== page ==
NFS Vietnam – Your Little Bit

NFS Vietnam – Your Little Bit

Written by Michael Brosowski

It’s hard to NOT feel like the world is broken.

For months we’ve been struggling with a global pandemic that has so far claimed over 370,000 lives, shut down countries, decimated whole sectors of the economy, and sparked deep divisions in places where people cannot agree on how to resolve the crisis.

Now we’re watching as terrifying footage streams around the US. With yet another black man killed while being arrested, the country has exploded in anger. Protests and riots have been met with deadly force by police. We’ve seen journalists arrested live on TV; police cars ram into protestors; buildings burnt to the ground.

And while these daily crises roll out in front of us, the world’s climate continues to grow more extreme, and at a more abrupt rate as time goes by.

It’s ok to be angry, or frustrated, or saddened by world events that you cannot change. But take control of what you can. It may only be a little bit, but it will make a world of difference.

Not For Sale Vietnam Director

No matter what your view, something we can agree on is that this is not how our world should be.

So what to do?

Looking at the big picture, it’s easy to be overwhelmed. How to end institutionalized racism, and a global pandemic, and hold back climate change? None of us can do that… can we?

On our own we can’t change the whole world. But there’s still something we can do – something small but powerful. And the times are calling on us to act.

It’s as simple as this: We each have to find our own little bit. The one thing that we can do to make things better.

For some people, that might mean volunteering at a local shelter to cook meals. It might mean donating to a charity that does work you wish you could do yourself. It might mean picking up the phone and calling someone who’s unable to get out of the house themselves at the moment. It might mean switching the way you shop, so that you buy less and give your business to more environmentally-conscious companies.

What’s your little bit? What’s the one thing that you can do that will make one patch of the earth a better place?

I want to share something that we did at Blue Dragon this week. Something small, but life-changing. Something that will never make headlines, but has changed the world for one little girl.

Since the coronavirus pandemic shut down schools throughout Vietnam, kids here have been doing it tough, especially out in the rural parts of the country where life is already hard.

When schools opened again a few weeks ago, plenty of students simply did not return to the classroom. In the months that schools shut down, many started working in jobs, or got married, or for whatever reason have set off down a path that prevents them from going back to school.

One of those kids is Chu. She’s a 6th grader, just 12 years old, up in the mountains close to China.

Chu’s mother died a few years ago, so Chu has long had an important role in keeping the family together. Her father works in corn fields far from home so while schools were closed, he came to rely on his daughter looking after her younger brothers.

When school started up again, he decided to keep Chu at home. He could work more, and earn more money, with her looking after the brothers.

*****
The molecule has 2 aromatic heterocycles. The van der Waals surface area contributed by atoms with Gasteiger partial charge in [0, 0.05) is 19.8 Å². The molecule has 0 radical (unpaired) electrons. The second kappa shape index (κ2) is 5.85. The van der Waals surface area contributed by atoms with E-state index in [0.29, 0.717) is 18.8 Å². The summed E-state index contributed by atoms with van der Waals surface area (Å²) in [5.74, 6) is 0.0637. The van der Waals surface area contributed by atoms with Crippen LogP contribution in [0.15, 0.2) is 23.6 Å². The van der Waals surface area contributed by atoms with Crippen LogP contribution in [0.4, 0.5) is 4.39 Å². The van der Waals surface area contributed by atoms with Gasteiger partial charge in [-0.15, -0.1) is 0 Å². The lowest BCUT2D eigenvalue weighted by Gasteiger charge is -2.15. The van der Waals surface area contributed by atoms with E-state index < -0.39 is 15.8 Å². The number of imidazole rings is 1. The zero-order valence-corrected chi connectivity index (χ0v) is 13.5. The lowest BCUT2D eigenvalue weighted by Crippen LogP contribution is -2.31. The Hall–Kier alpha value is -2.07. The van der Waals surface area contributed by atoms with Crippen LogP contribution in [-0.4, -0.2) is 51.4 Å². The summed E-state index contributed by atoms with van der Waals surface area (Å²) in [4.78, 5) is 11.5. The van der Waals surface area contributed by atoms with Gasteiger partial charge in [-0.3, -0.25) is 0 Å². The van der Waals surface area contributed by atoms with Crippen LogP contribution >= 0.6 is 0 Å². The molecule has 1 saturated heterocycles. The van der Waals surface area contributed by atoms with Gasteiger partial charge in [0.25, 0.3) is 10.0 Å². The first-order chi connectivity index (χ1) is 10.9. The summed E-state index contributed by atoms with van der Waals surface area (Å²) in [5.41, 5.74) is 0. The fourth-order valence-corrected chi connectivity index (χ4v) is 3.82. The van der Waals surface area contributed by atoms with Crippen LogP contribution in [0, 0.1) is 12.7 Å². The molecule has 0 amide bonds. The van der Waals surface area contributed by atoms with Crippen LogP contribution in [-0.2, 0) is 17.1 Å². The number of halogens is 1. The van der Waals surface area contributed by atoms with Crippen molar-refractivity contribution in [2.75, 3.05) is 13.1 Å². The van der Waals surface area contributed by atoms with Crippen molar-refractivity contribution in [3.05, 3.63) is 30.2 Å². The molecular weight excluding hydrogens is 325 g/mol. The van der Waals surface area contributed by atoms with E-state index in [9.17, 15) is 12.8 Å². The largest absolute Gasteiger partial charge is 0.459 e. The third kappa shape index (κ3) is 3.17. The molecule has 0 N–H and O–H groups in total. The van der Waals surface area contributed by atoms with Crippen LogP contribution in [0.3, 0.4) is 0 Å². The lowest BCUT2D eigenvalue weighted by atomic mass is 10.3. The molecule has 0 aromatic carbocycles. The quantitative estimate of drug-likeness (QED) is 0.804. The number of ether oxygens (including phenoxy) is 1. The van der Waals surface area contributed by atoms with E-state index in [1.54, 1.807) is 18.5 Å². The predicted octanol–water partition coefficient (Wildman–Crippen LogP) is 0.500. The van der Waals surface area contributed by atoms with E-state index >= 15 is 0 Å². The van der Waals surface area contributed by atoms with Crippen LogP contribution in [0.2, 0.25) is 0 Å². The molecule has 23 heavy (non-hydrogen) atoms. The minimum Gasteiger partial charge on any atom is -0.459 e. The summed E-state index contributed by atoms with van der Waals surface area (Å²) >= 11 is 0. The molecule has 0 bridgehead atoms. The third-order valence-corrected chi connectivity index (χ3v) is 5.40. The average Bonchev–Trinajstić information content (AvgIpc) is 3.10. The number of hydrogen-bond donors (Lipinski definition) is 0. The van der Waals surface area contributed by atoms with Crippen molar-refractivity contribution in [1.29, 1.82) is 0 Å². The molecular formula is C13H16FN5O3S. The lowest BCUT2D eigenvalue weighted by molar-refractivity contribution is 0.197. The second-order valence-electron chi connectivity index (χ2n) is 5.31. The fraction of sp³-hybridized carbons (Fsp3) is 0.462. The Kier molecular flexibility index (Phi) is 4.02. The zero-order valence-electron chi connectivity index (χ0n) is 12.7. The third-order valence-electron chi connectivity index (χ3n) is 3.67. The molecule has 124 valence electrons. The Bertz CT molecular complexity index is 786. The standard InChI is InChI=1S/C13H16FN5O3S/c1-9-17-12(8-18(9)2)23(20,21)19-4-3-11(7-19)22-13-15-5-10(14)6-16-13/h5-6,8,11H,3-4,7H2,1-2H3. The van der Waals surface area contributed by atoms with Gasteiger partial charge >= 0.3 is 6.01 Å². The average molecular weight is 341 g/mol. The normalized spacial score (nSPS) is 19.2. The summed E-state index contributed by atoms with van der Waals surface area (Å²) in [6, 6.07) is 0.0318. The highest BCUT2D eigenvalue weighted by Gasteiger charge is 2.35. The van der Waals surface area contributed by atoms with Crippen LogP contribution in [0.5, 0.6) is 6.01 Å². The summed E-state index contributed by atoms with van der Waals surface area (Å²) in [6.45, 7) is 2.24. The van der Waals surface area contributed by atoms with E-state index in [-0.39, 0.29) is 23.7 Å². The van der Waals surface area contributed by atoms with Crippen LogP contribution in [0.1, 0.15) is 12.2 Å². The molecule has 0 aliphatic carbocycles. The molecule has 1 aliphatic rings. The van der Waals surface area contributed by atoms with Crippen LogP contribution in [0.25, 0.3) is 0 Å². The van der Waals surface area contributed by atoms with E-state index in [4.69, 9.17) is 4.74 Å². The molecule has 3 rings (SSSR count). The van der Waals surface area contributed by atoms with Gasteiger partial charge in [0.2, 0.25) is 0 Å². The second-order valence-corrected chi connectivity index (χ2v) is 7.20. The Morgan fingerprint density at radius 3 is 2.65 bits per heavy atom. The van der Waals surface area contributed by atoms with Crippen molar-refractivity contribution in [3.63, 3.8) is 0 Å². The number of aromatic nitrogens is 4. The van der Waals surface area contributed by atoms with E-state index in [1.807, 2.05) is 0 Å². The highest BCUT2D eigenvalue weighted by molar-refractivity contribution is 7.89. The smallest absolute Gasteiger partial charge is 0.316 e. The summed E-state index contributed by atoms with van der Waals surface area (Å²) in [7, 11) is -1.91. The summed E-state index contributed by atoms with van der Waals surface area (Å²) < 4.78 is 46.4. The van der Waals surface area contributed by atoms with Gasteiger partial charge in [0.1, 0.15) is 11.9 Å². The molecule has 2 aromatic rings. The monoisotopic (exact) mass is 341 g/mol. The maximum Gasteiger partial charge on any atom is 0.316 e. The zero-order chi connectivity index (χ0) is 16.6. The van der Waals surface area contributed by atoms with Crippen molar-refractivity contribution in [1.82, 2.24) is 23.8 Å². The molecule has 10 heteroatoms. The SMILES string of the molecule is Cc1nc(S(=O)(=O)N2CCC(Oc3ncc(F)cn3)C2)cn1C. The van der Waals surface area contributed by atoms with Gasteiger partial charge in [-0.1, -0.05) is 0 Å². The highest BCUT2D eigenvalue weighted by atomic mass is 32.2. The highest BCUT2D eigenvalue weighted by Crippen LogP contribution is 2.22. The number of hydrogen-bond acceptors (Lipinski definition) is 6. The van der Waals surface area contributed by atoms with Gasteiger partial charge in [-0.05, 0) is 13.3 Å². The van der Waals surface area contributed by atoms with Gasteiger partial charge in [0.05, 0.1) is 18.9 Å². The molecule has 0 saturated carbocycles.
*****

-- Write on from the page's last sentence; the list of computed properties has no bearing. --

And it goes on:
When we heard about this, Blue Dragon’s staff in the province got on a motorbike and rode up through the mountains to talk to Chu’s dad. He didn’t agree at first. He didn’t see why it was so important for Chu to get an education anyway.

Over a few days, he heard what Blue Dragon had to say and he saw that his own little girl really wanted to go back to school. In fact, Chu revealed that her dream in life is to be a teacher for other ethnic minority kids like herself.

Chu’s dad changed his mind. He could see that Chu wanted, and needed, to be in school. So he agreed, and now she’s back to her studies.

That one little bit won’t bring world peace, but Chu’s life will always be better for it. It’s a well established fact that keeping girls in school is a powerful contributor to social and economic development.

And one day in years to come, I would think that she’ll do everything in her power for her own children to get an education too.

When you do your little bit, you may never know what effects will ripple out to others. You may never see the impact of what you’ve done. You should do it anyway.

It’s ok to be angry, or frustrated, or saddened by world events that you cannot change. But take control of what you can. It may only be a little bit, but it will make a world of difference.

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Co-Founder Update

Co-Founder Update

Written by Mark Wexler

This week I’d like to provide you updates from several of our projects in the field. The effects that COVID-19 is having on our community of survivors is very real. 

Peruvian Amazon

Our fishery project deep in the Peruvian Amazon has been crucial to keeping many indigenous communities COVID-19 free because they don’t need to travel into the city to purchase their protein. If the people there contracted COVID-19 it would have horrific effects, as they lack access to hospitals that are equipped to handle the pandemic. However, adding new fisheries was halted last month because of a funding shortage due to COVID-19.

“Not since the early days of the HIV pandemic have I witnessed such challenges. South Africa is under lockdown. There is so much fear around what Covid-19 could do because of the number of people with HIV.”

Southern Africa Not For Sale Director – Tom Hewitt

Bahn Kru Nam, Golden Triangle, Thailand

Typically, half of the kids that live at our Bahn Kru Nam community home attend boarding schools during the school year. Due to COVID-19, all of our kids are back living in the home. This has put great stress on our staff, who now have to feed more kids than expected, help with school work, and much more. Making things more difficult, food costs have tripled, putting pressure on our already limited budget, which had to be cut due to COVID-related funding shortages. 


Durban, South Africa

Our Southern Africa director, Tom Hewitt, shared the following: “Not since the early days of the HIV pandemic have I witnessed such challenges. South Africa is under lockdown. There is so much fear around what Covid-19 could do because of the number of people with HIV.”

We have ensured that all of our children are in safe local care throughout this lockdown period. This plan is vital as the homeless are being rounded up and put in poor conditions in stadiums and “hostels.”